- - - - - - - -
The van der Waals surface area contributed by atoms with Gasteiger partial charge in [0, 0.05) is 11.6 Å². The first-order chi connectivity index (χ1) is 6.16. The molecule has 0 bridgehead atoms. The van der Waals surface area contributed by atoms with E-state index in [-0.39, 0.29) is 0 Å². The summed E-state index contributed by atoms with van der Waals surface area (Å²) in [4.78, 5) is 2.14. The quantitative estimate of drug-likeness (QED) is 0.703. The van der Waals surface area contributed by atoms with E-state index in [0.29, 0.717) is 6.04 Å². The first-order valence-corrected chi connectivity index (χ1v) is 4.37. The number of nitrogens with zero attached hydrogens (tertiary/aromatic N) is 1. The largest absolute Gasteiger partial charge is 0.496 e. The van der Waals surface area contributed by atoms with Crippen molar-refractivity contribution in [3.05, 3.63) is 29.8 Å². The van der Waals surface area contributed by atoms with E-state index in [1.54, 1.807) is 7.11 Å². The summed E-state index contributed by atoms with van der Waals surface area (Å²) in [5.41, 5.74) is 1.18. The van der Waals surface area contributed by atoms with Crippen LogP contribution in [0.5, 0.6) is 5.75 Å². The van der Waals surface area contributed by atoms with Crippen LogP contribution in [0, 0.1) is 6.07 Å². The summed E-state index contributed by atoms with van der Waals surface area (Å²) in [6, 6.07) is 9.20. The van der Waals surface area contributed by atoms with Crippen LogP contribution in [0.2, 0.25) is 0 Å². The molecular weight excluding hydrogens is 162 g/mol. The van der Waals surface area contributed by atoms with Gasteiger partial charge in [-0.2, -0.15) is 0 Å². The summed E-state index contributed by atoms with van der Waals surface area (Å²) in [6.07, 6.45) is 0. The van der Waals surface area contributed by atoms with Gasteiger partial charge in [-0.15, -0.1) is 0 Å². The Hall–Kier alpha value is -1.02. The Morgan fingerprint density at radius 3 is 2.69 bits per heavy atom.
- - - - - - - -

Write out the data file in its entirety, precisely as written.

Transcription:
The van der Waals surface area contributed by atoms with Gasteiger partial charge in [0, 0.05) is 11.6 Å². The first-order chi connectivity index (χ1) is 6.16. The molecule has 0 bridgehead atoms. The van der Waals surface area contributed by atoms with E-state index in [-0.39, 0.29) is 0 Å². The summed E-state index contributed by atoms with van der Waals surface area (Å²) in [4.78, 5) is 2.14. The quantitative estimate of drug-likeness (QED) is 0.703. The van der Waals surface area contributed by atoms with E-state index in [0.29, 0.717) is 6.04 Å². The first-order valence-corrected chi connectivity index (χ1v) is 4.37. The number of nitrogens with zero attached hydrogens (tertiary/aromatic N) is 1. The largest absolute Gasteiger partial charge is 0.496 e. The van der Waals surface area contributed by atoms with Crippen molar-refractivity contribution in [3.05, 3.63) is 29.8 Å². The van der Waals surface area contributed by atoms with E-state index in [1.54, 1.807) is 7.11 Å². The summed E-state index contributed by atoms with van der Waals surface area (Å²) in [5.41, 5.74) is 1.18. The van der Waals surface area contributed by atoms with Crippen LogP contribution in [0.5, 0.6) is 5.75 Å². The van der Waals surface area contributed by atoms with Crippen LogP contribution in [0, 0.1) is 6.07 Å². The summed E-state index contributed by atoms with van der Waals surface area (Å²) in [6, 6.07) is 9.20. The van der Waals surface area contributed by atoms with Crippen LogP contribution in [0.2, 0.25) is 0 Å². The molecular weight excluding hydrogens is 162 g/mol. The van der Waals surface area contributed by atoms with Gasteiger partial charge in [-0.2, -0.15) is 0 Å². The summed E-state index contributed by atoms with van der Waals surface area (Å²) in [6.07, 6.45) is 0. The van der Waals surface area contributed by atoms with Gasteiger partial charge in [-0.15, -0.1) is 0 Å². The Hall–Kier alpha value is -1.02. The Morgan fingerprint density at radius 3 is 2.69 bits per heavy atom.